Nebraska farm women to address food concerns at HyVee in Lincoln

LINCOLN, Neb. — A group of Nebraska farmers is making it easy for urban shoppers to learn about farming and food production.

In a uniquely mom-driven program, Nebraska farm women are joining together to talk to other women about food production, food safety, farm life, and their common ground. A special kickoff event for this program, known as CommonGround, is Saturday, Feb. 26 from 10 a.m. to 2 p.m. at the Northern Lights HyVee on 84th and Holdrege in Lincoln.

“Most Americans are three generations removed from the farm and their only connection to food production is at the grocery store,” said Shana Beattie, a farmer from Sumner, Nebraska and CommonGround spokeswoman. “That’s true even in Nebraska, with more people growing up in urban and suburban areas, miles from farm life. Naturally that leads to misconceptions about farming, farm life and the food we eat. We want to set the record straight about farming and food.”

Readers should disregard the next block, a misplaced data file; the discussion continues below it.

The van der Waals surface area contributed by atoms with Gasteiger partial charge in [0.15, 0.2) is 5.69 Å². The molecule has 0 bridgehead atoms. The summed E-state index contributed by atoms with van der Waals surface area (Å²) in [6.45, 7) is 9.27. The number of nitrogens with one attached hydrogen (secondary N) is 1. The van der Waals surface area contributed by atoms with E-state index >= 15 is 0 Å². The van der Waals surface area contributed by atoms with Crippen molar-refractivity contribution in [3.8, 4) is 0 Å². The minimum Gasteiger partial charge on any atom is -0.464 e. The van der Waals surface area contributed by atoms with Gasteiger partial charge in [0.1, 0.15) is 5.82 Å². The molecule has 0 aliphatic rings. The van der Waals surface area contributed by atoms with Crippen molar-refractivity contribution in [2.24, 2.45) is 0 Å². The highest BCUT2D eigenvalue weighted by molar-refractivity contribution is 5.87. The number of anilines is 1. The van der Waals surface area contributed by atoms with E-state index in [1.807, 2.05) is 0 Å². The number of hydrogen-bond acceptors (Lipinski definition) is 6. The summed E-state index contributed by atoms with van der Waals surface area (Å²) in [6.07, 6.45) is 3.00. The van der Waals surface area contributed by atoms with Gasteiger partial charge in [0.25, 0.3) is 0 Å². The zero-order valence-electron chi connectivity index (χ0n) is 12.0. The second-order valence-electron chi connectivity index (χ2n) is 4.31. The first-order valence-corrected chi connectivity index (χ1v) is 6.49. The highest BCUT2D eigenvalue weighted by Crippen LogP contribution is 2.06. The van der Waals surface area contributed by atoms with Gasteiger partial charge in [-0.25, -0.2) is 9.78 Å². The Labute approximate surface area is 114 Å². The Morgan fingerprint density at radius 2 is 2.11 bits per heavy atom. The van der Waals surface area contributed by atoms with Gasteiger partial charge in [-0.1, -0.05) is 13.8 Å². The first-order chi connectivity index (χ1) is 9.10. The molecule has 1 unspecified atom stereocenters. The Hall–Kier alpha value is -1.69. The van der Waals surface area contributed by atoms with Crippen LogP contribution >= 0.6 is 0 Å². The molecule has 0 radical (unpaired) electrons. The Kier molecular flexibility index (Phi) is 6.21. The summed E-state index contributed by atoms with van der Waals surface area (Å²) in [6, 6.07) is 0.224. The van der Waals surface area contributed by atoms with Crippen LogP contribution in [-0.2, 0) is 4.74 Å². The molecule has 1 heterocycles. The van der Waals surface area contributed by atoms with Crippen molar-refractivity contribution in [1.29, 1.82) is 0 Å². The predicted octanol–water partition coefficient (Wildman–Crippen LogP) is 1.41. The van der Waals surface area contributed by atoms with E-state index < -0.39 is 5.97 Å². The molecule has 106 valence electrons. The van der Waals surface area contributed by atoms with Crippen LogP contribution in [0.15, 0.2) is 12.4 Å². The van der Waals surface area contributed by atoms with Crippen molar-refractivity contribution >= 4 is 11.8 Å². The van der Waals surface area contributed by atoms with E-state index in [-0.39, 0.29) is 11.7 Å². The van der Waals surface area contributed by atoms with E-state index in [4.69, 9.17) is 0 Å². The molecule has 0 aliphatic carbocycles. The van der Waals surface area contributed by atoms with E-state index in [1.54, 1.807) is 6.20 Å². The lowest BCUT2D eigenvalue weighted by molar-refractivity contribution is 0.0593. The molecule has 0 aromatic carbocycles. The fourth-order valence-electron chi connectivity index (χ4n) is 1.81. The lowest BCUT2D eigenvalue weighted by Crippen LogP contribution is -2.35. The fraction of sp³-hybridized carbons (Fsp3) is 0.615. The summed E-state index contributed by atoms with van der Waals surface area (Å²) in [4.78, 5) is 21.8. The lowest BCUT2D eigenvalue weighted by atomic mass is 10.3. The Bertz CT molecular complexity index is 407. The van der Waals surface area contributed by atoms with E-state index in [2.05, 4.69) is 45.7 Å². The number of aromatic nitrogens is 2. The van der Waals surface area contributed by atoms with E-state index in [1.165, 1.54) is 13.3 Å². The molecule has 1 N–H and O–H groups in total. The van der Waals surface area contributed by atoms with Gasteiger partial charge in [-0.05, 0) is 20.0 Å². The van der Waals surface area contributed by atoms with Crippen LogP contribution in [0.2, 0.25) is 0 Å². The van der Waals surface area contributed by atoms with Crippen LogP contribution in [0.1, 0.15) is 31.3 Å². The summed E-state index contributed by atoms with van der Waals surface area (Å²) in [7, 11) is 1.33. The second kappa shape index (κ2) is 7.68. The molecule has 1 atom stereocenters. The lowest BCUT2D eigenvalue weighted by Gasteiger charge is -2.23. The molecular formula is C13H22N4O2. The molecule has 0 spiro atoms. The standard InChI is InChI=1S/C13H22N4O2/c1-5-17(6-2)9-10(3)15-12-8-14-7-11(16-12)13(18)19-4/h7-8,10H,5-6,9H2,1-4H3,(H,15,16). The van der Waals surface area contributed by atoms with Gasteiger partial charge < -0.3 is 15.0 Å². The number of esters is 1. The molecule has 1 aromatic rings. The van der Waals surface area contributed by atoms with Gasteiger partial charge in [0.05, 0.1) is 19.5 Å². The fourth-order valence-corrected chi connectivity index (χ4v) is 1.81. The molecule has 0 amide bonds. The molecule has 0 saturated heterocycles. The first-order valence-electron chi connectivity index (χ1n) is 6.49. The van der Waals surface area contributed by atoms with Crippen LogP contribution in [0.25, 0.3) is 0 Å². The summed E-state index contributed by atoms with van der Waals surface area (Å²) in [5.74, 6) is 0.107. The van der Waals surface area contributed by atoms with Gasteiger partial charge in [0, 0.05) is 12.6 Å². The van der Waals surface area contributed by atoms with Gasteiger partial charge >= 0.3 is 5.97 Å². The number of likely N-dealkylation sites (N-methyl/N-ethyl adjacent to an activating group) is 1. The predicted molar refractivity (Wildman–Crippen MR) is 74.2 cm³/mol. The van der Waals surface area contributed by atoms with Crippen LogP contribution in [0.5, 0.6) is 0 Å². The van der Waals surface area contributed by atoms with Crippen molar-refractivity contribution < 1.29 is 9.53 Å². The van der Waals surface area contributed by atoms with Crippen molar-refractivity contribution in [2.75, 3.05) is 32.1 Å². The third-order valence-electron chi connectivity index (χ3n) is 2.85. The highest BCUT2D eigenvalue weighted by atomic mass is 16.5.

This is where the CommonGround program comes in. The Nebraska Corn Board, Nebraska Soybean Board, National Corn Growers Association, and United Soybean Board joined together to spearhead this grassroots campaign to showcase the common values and expectations between farmers that grow the food and consumers who purchase products at the grocery store. The CommonGround program is active in four other states.

“Food safety is my top priority as a farmer. We want shoppers to know that our families eat the same foods and drink the same water they do,” says Dawn Caldwell, a farmer from Edgar, Nebraska and CommonGround spokeswoman.

To meet Beattie and Caldwell, as well as spokeswoman and Martell rancher Kristen Eggerling, visit the Northern Lights HyVee on Saturday, Feb. 26 from 10 a.m. to 2 p.m. Grocery gift cards and cookbooks will be given away to shoppers throughout the day.


The Nebraska Corn Board is a self-help program, funded and managed by Nebraska corn farmers. Producers invest in the program at a rate of 1/4 of a cent per bushel of corn sold. Nebraska corn checkoff funds are invested in programs of market development, research and education. For more, go to

Nebraska Soybean Board: The nine-member Nebraska Soybean Board collects and disburses the Nebraska share of funds generated by the one half of one percent times the net sales price per bushel of soybeans sold.  Nebraska soybean checkoff funds are invested in research, education, domestic and foreign markets, including new uses for soybeans and soybean products. For more, go to

    For Your Information

    The RFS Works!